Since the wreck of the Stirling Castle Fraser Island has been transformed. It is accessible by four wheel drive. Our Fraser Island odyssey began by driving to Inskip Point (Cooloola) past Rainbow Beach and then taking a ferry across from the mainland. From Hook Point on the southern tip we drove on the Seventy Five Mile beach to our camp-site about half way up. There is accommodation at Happy Valley and Eurong, but ours was a camp site close to the beach. You can also reach the island from Urangan in Hervey Bay and go to the Kingfisher Bay Resort - a beautifully designed and comfortable place.
After meandering all day around the island we returned to our tent and wondered what the groove was that went right around it and what was the imprint of feet just outside the groove. It looked just like a small version of a crocodile, but you don’t expect a croc on Fraser Island, so it had to be something else, maybe a goanna or monitor. Just as well we zipped up the tent and it could not get to our rations. We finally got here with a friend, Fred Williams, an amateur historian, who loves this place and produced a little book about the Island’s history “Written in Sand”. We broke camp on the high side of the sandy beach close to vegetation, with fresh water available just inches below the sand.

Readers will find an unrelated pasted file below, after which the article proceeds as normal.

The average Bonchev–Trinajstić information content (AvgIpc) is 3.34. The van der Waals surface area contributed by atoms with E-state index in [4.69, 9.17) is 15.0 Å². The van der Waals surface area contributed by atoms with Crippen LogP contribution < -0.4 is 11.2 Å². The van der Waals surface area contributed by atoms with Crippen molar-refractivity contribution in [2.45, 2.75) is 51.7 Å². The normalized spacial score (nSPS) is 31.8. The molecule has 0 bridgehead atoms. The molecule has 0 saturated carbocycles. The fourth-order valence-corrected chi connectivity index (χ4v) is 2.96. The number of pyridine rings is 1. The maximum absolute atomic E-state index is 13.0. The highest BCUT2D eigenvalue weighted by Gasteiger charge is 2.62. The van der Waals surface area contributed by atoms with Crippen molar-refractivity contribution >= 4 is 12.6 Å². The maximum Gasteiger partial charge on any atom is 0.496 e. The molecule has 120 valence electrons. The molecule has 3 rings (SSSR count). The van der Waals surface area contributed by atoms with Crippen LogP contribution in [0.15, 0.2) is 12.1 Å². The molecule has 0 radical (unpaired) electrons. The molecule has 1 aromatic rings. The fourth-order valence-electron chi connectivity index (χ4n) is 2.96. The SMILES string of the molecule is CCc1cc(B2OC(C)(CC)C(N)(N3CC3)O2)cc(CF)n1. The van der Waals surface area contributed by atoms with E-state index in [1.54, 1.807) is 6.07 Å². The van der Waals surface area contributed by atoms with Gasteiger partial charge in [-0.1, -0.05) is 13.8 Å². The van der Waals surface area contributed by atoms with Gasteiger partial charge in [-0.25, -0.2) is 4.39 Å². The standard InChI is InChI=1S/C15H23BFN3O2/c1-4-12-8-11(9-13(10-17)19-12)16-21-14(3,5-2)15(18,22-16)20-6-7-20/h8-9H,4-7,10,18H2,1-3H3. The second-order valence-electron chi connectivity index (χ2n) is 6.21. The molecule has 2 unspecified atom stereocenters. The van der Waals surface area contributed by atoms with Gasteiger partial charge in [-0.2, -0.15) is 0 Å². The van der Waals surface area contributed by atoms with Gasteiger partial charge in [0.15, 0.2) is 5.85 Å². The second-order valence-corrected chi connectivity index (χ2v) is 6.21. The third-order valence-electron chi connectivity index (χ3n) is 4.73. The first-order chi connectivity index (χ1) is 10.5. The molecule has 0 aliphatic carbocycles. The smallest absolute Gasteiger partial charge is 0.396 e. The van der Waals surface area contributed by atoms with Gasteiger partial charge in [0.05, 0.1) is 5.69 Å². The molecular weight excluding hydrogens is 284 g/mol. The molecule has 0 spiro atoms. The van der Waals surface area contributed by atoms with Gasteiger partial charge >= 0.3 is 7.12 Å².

The island is about 120 km long and 20 km wide. It is the largest sand island in the world and the sand goes to a depth of 600 metres. A four wheel drive vehicle took us everywhere on the east coast and inland. On one of our camping trips we came across a large quantity of pipis (also called eugaries). When a vehicle drives over the sand at half-tide, an edge of pipi shell appears above the sand and you can easily prize it out. We collected a bucket and a half of them, cooked some, used others for bait and tipped most of them back into the water as we were leaving the next day. We overcooked them and they became quite tough. We found out later that if you boil them for a short time they make an excellent soup. We did not do so well at fishing, but we saw others catching dart, tailor and whiting. At night we could see half a dozen fishing boats (allegedly) fishing for Spanish mackerel, good for pet food.